Senforce Releases New Shield

By Eric Griffith

May 05, 2003

After a name change from Rappore, the makers of the 'wireless security software' program release the latest version of their WLAN firewall product for client systems.

Rappore Technologies and its "wireless security program," Rappore Shield, are no more. In their place we now have Senforce Technology (derived from the words "security" and "enforce"), and with it, Senforce Shield. With the name change comes a new focus, plus an updated version of the Shield product to versions 1.5.

Scott Richards, vice president of product management at Senforce says Senforce is selling off the intellectual property and patents it has from Rappore's early days working with Bluetooth to move in the direction of "security for mobile users -- people with a laptop moving around, connecting on hotspots or otherwise."

Senforce Shield 1.5, like the previous 1.2 version, is a firewall-type product for laptop users connecting on the road. Using "WhereAware" location awareness technology that can tell where the user is based on the network settings, it can adjust accordingly to get the right connection settings.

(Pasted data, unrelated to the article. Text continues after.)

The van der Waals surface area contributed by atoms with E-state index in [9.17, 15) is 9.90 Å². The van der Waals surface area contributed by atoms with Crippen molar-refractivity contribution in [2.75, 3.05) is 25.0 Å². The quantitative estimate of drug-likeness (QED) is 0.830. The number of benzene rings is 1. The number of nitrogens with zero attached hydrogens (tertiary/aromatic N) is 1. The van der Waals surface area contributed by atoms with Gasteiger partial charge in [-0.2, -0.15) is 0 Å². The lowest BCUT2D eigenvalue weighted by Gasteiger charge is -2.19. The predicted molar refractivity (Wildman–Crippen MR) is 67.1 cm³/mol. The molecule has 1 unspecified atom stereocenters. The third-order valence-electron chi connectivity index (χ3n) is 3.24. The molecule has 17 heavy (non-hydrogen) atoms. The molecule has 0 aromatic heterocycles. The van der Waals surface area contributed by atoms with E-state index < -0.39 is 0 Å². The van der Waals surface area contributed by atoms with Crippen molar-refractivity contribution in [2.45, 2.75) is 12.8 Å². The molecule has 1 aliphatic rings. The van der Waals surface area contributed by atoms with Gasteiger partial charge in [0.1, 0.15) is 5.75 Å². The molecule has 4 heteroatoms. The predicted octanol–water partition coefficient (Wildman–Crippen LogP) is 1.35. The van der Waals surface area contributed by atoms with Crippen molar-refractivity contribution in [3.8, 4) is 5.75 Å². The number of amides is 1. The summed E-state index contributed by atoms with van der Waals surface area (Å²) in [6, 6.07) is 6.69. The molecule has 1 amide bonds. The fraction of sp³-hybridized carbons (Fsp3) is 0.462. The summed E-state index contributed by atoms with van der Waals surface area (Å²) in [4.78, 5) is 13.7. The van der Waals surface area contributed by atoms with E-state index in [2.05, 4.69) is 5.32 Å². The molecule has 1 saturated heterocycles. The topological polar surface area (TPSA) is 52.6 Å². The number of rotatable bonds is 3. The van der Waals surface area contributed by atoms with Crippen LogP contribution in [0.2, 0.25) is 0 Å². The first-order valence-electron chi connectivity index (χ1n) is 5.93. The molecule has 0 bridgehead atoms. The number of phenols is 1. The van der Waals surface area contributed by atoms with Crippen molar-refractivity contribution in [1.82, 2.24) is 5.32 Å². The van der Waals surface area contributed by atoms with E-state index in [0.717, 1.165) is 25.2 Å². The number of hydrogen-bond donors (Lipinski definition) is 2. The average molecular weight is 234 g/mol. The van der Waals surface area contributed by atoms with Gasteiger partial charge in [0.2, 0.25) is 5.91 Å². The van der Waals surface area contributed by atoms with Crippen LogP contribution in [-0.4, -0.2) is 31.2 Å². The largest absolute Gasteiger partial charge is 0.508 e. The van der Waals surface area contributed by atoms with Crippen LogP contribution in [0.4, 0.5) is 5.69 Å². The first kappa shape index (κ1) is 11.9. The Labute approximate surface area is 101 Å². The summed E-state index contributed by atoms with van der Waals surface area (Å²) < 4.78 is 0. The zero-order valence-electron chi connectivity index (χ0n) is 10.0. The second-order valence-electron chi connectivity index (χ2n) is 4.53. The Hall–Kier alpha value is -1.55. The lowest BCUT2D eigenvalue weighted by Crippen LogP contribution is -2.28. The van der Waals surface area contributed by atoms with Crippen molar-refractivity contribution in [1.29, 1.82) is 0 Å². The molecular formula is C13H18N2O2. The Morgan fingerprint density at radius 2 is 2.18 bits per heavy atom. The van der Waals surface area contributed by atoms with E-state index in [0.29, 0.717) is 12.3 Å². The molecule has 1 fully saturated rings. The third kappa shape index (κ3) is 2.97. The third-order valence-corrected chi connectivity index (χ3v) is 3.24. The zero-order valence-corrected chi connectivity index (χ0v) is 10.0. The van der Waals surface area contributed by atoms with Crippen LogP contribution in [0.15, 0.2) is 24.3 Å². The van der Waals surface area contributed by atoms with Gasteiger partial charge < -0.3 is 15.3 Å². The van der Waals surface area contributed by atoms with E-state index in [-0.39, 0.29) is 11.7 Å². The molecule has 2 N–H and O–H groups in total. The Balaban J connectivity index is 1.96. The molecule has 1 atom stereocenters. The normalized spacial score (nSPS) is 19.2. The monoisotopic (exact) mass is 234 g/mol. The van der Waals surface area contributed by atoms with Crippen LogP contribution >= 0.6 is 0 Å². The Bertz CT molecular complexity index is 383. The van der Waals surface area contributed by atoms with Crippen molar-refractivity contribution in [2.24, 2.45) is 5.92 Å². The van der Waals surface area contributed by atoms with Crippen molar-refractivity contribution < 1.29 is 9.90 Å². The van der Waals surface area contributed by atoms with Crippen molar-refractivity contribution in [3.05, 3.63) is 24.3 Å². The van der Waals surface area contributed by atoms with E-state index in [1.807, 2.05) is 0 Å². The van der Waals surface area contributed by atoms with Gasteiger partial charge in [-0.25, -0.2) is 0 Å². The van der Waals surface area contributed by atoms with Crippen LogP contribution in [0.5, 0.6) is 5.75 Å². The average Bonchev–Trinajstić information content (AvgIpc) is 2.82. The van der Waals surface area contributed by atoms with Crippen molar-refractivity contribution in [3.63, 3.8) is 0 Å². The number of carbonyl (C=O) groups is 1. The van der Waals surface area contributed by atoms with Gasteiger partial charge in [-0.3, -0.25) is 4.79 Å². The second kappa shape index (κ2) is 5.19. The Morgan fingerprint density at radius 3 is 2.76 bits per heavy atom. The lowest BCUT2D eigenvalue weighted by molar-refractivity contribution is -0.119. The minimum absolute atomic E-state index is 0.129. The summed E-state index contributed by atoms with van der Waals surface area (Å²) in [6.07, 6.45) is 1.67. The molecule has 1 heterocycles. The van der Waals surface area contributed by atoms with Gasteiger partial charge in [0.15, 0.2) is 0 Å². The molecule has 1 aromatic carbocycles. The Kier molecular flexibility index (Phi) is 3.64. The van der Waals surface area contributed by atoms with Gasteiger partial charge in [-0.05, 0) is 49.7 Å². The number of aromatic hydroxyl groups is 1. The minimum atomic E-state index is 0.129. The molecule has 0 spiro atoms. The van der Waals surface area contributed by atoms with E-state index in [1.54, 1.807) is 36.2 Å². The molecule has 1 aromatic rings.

The software provides four different shield state levels: fully blocking everything, limited use with Stateful Packet Inspection, a custom level (if using software that doesn't work with SPI, you can turn it off), and finally, no shield at all, which tends to be reserved for users on the in-house network.

"We let them drop [the protection] on the wired connection," says Richards, "but keep it on the wireless. We can keep the security policy for wired and wireless separate."

If the laptop is in an unrecognized setting, the software goes to "full shield" mode and blocks all incoming and outgoing traffic until the user intervenes.

Because the software works at the kernel level, making its decisions about security as packets pass through, it's below the level of virtual private networks (VPNs) and will let the VPN tunnels work without obstruction.

The software will also provide a numerical or visual image of packets being sent, received, or dropped.

Senforce 1.5 is $49.95 for a singe user license, with lower pricing available for quantity purchases. The software runs on computers with Windows 2000 or XP with 802.11a or b. It comes with Microsoft Windows Hardware Quality Labs (WHQL) certification.

The company is developing a server/client-based product using .NET technology to control and enforce security policy.

Originally published on .

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